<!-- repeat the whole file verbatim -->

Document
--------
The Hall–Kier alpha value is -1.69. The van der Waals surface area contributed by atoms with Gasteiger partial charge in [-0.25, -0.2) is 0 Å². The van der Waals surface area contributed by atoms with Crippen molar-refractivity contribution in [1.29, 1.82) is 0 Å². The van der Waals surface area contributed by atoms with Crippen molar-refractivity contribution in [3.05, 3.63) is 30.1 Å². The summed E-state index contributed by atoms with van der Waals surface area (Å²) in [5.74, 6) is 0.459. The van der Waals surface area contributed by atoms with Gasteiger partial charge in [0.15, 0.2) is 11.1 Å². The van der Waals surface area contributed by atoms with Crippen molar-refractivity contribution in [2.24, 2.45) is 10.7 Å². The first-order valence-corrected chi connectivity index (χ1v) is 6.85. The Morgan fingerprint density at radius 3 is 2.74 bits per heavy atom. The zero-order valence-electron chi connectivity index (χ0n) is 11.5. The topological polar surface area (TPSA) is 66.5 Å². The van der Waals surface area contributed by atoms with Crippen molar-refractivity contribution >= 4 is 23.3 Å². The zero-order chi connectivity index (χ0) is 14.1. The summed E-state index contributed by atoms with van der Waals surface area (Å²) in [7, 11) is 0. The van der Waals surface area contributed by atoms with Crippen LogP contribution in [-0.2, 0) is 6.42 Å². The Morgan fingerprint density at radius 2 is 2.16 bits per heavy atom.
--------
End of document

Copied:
The Hall–Kier alpha value is -1.69. The van der Waals surface area contributed by atoms with Gasteiger partial charge in [-0.25, -0.2) is 0 Å². The van der Waals surface area contributed by atoms with Crippen molar-refractivity contribution in [1.29, 1.82) is 0 Å². The van der Waals surface area contributed by atoms with Crippen molar-refractivity contribution in [3.05, 3.63) is 30.1 Å². The summed E-state index contributed by atoms with van der Waals surface area (Å²) in [5.74, 6) is 0.459. The van der Waals surface area contributed by atoms with Gasteiger partial charge in [0.15, 0.2) is 11.1 Å². The van der Waals surface area contributed by atoms with Crippen molar-refractivity contribution in [2.24, 2.45) is 10.7 Å². The first-order valence-corrected chi connectivity index (χ1v) is 6.85. The Morgan fingerprint density at radius 3 is 2.74 bits per heavy atom. The zero-order valence-electron chi connectivity index (χ0n) is 11.5. The topological polar surface area (TPSA) is 66.5 Å². The van der Waals surface area contributed by atoms with Crippen molar-refractivity contribution >= 4 is 23.3 Å². The zero-order chi connectivity index (χ0) is 14.1. The summed E-state index contributed by atoms with van der Waals surface area (Å²) in [7, 11) is 0. The van der Waals surface area contributed by atoms with Crippen LogP contribution in [-0.2, 0) is 6.42 Å². The Morgan fingerprint density at radius 2 is 2.16 bits per heavy atom.